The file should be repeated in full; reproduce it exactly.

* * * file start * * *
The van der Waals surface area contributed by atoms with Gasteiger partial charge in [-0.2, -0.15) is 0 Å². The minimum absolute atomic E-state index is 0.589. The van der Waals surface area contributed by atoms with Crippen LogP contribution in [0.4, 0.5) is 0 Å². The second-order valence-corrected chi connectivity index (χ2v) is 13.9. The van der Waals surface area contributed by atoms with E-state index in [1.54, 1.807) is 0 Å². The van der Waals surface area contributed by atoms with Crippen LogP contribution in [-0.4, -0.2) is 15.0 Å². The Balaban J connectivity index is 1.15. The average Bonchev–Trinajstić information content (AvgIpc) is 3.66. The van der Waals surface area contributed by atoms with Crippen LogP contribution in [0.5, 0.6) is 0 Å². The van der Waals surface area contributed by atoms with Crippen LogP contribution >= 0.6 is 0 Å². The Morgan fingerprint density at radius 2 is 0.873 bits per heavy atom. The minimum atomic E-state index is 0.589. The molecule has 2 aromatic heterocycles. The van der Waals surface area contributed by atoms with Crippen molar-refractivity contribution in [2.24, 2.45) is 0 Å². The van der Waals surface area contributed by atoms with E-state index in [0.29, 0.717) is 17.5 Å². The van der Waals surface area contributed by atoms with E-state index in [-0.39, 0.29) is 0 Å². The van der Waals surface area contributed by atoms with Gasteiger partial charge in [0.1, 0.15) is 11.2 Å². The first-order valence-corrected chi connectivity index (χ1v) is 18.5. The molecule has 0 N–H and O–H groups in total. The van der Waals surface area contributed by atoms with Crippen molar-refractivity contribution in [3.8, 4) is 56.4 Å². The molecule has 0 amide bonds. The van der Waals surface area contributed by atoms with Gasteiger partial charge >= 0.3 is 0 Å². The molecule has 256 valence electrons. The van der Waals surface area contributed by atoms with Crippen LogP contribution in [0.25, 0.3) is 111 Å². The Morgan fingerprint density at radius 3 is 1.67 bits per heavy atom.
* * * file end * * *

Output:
The van der Waals surface area contributed by atoms with Gasteiger partial charge in [-0.2, -0.15) is 0 Å². The minimum absolute atomic E-state index is 0.589. The van der Waals surface area contributed by atoms with Crippen LogP contribution in [0.4, 0.5) is 0 Å². The second-order valence-corrected chi connectivity index (χ2v) is 13.9. The van der Waals surface area contributed by atoms with E-state index in [1.54, 1.807) is 0 Å². The van der Waals surface area contributed by atoms with Crippen LogP contribution in [-0.4, -0.2) is 15.0 Å². The Balaban J connectivity index is 1.15. The average Bonchev–Trinajstić information content (AvgIpc) is 3.66. The van der Waals surface area contributed by atoms with Crippen LogP contribution in [0.5, 0.6) is 0 Å². The van der Waals surface area contributed by atoms with Crippen LogP contribution >= 0.6 is 0 Å². The Morgan fingerprint density at radius 2 is 0.873 bits per heavy atom. The minimum atomic E-state index is 0.589. The molecule has 2 aromatic heterocycles. The van der Waals surface area contributed by atoms with Crippen molar-refractivity contribution in [2.24, 2.45) is 0 Å². The van der Waals surface area contributed by atoms with E-state index in [0.29, 0.717) is 17.5 Å². The van der Waals surface area contributed by atoms with E-state index in [-0.39, 0.29) is 0 Å². The van der Waals surface area contributed by atoms with Gasteiger partial charge in [0.1, 0.15) is 11.2 Å². The first-order valence-corrected chi connectivity index (χ1v) is 18.5. The molecule has 0 N–H and O–H groups in total. The van der Waals surface area contributed by atoms with Crippen molar-refractivity contribution in [3.8, 4) is 56.4 Å². The molecule has 0 amide bonds. The van der Waals surface area contributed by atoms with Gasteiger partial charge >= 0.3 is 0 Å². The molecule has 256 valence electrons. The van der Waals surface area contributed by atoms with Crippen LogP contribution in [0.25, 0.3) is 111 Å². The Morgan fingerprint density at radius 3 is 1.67 bits per heavy atom.